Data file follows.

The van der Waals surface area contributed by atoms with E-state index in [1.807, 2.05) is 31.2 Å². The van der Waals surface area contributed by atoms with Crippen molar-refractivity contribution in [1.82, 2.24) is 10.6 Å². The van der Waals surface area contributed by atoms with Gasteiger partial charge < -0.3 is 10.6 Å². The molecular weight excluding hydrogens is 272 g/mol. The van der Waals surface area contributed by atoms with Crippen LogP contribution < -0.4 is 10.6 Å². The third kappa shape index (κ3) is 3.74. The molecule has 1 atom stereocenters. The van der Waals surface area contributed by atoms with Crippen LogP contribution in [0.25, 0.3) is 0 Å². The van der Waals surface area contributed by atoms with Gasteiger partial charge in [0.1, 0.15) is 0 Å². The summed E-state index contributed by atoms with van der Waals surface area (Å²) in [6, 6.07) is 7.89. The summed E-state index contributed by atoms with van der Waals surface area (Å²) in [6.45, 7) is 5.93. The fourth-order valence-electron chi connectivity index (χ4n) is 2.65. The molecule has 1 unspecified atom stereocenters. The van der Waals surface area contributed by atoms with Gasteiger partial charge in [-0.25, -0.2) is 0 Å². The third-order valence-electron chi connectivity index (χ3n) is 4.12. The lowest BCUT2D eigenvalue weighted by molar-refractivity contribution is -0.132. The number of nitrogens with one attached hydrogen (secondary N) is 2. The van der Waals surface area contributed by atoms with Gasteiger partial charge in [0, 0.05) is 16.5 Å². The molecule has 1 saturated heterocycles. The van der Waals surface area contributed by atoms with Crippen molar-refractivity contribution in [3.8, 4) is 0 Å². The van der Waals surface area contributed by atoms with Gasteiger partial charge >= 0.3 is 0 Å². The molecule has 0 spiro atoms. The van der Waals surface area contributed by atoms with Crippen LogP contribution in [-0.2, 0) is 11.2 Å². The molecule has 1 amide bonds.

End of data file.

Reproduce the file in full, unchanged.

The van der Waals surface area contributed by atoms with E-state index in [1.807, 2.05) is 31.2 Å². The van der Waals surface area contributed by atoms with Crippen molar-refractivity contribution in [1.82, 2.24) is 10.6 Å². The van der Waals surface area contributed by atoms with Gasteiger partial charge < -0.3 is 10.6 Å². The molecular weight excluding hydrogens is 272 g/mol. The van der Waals surface area contributed by atoms with Crippen LogP contribution < -0.4 is 10.6 Å². The third kappa shape index (κ3) is 3.74. The molecule has 1 atom stereocenters. The van der Waals surface area contributed by atoms with Crippen LogP contribution in [0.25, 0.3) is 0 Å². The van der Waals surface area contributed by atoms with Gasteiger partial charge in [0.1, 0.15) is 0 Å². The summed E-state index contributed by atoms with van der Waals surface area (Å²) in [6, 6.07) is 7.89. The summed E-state index contributed by atoms with van der Waals surface area (Å²) in [6.45, 7) is 5.93. The fourth-order valence-electron chi connectivity index (χ4n) is 2.65. The molecule has 1 unspecified atom stereocenters. The van der Waals surface area contributed by atoms with Gasteiger partial charge in [-0.25, -0.2) is 0 Å². The third-order valence-electron chi connectivity index (χ3n) is 4.12. The lowest BCUT2D eigenvalue weighted by molar-refractivity contribution is -0.132. The number of nitrogens with one attached hydrogen (secondary N) is 2. The van der Waals surface area contributed by atoms with Gasteiger partial charge in [0, 0.05) is 16.5 Å². The molecule has 1 saturated heterocycles. The van der Waals surface area contributed by atoms with Crippen molar-refractivity contribution in [3.8, 4) is 0 Å². The van der Waals surface area contributed by atoms with Gasteiger partial charge >= 0.3 is 0 Å². The molecule has 0 spiro atoms. The van der Waals surface area contributed by atoms with Crippen LogP contribution in [-0.2, 0) is 11.2 Å². The molecule has 1 amide bonds.